4 December 2013 | Miao Weimin | 2318 views | .mp4 | 41.07 MB | Better management practices, Inland aquaculture, Training and education
Fish and other aquatic animals have become an important source of animal food for the world population after rapid development of aquaculture and fisheries for 3 decades, which currently compose about 30% of total animal production globally. In 2011, the world per capita food fish supply reached 18.8 kg, increased by 40% over the level of 1990, with 21 kg/capita for Asia. Fish and other aquatic animals provide 20% animal protein intake for 4 billion people and 15% animal protein intake for 3 billion people in 2011. The significantly increased per capita fish supply is largely attributed to the rapid development of aquaculture. Aquaculture has become an main source of fish and other aquatic animals, which was used to be dominated by capture fisheries. In 2011, aquaculture supplied 47.6% of the total food fish in comparison to 9% in 1980.
Asia is where contributes the major production of aquaculture products, accounting for nearly 90% of the world total culture fish and other aquatic animals. Aquaculture in Asia is dominated by small-scale farmer (80% of 12 million farmers). With the continuing increase of the world population and economic growth, it is anticipated that the demand for fish by the world population will increase by 30-50 million tonnes by 2030 from the current level. Considering the exploitation to the wild fisheries resource and trend of aquaculture development across the different regions of the world, whether the increasing demand for fish can be met will be largely determined by the sustainable development of small-scale aquaculture in Asia.
Small aquaculture farm holders are experiencing some drastic changes, the shift from household consumption focused subsistent production to market oriented commercial production and external environment changes such as tightening governance on environment impacts control and resource allocation and increasingly stringent standard for food safety and quality. To adapt to the changes, the small-scale farmers need to intensify, diversify and commercialize the production, which require better management and often lead to increased reliance on external input supplier and marketing channel and greater economic risk and financial vulnerability when encountering disasters.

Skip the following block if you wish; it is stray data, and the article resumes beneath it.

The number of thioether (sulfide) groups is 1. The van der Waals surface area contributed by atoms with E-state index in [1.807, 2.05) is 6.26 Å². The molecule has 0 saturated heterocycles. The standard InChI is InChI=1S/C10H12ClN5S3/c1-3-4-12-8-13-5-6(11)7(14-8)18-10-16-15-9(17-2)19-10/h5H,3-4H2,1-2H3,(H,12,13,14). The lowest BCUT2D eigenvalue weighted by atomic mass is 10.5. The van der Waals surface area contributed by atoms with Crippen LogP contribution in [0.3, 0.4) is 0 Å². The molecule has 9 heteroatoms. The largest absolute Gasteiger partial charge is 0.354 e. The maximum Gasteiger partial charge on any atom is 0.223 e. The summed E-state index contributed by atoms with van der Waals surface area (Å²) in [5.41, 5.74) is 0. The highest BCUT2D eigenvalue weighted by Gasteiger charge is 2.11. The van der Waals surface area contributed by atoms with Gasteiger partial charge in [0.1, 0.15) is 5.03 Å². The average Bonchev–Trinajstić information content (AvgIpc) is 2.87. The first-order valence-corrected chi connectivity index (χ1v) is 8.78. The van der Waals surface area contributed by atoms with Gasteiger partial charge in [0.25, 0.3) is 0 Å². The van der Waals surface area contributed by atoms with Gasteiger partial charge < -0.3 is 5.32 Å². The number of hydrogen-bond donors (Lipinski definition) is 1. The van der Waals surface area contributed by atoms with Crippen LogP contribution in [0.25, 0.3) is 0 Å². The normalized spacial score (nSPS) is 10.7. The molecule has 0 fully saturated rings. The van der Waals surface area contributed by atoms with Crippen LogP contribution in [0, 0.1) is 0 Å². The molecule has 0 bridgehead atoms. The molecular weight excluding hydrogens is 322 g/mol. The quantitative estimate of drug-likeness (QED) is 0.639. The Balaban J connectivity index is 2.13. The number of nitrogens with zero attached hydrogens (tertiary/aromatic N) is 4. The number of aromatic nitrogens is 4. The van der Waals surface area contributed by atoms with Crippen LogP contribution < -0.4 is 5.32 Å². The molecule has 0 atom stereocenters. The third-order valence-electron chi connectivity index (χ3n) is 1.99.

In order to support the small-scale aquaculture farmer to effectively cope with the challenges for building up resilience and achieving sustainable growth, FAO has been supporting the member governments in the region to bridge the small-scale aquaculture holders with the market for both sourcing inputs and selling products, to empower small farmers in market negotiation and compliance with changing governance and standards of food safety and quality and to reduce the economic vulnerability of small-scale farmers.
FAO’s support to small-scale aquaculture farmers is provided through both field projects and normative works, which focus on helping the farmers to improve production efficiency through improved inputs supply, introduction of new technologies, cultured species and management practices; to improve the market accessibility of small farmers through improved quality and safety of products, facilitation of certification (group approach) and empowerment of farmer community and to increase resilience of small farmers through disaster risk reduction and management, climate change impact adaptation and social safety-net.
The presentation introduced some examples of FAO’s activities in supporting the small-scale aquaculture farmers, which include various FAO TCP projects for:
The presentation also briefly introduced some FAO normative work supporting small-scale aquaculture farmers, such as development of various aquaculture related technical guidelines under the framework of “Code of Conduct for Responsible Fisheries” and various regional consultations and workshop addressing the priority.
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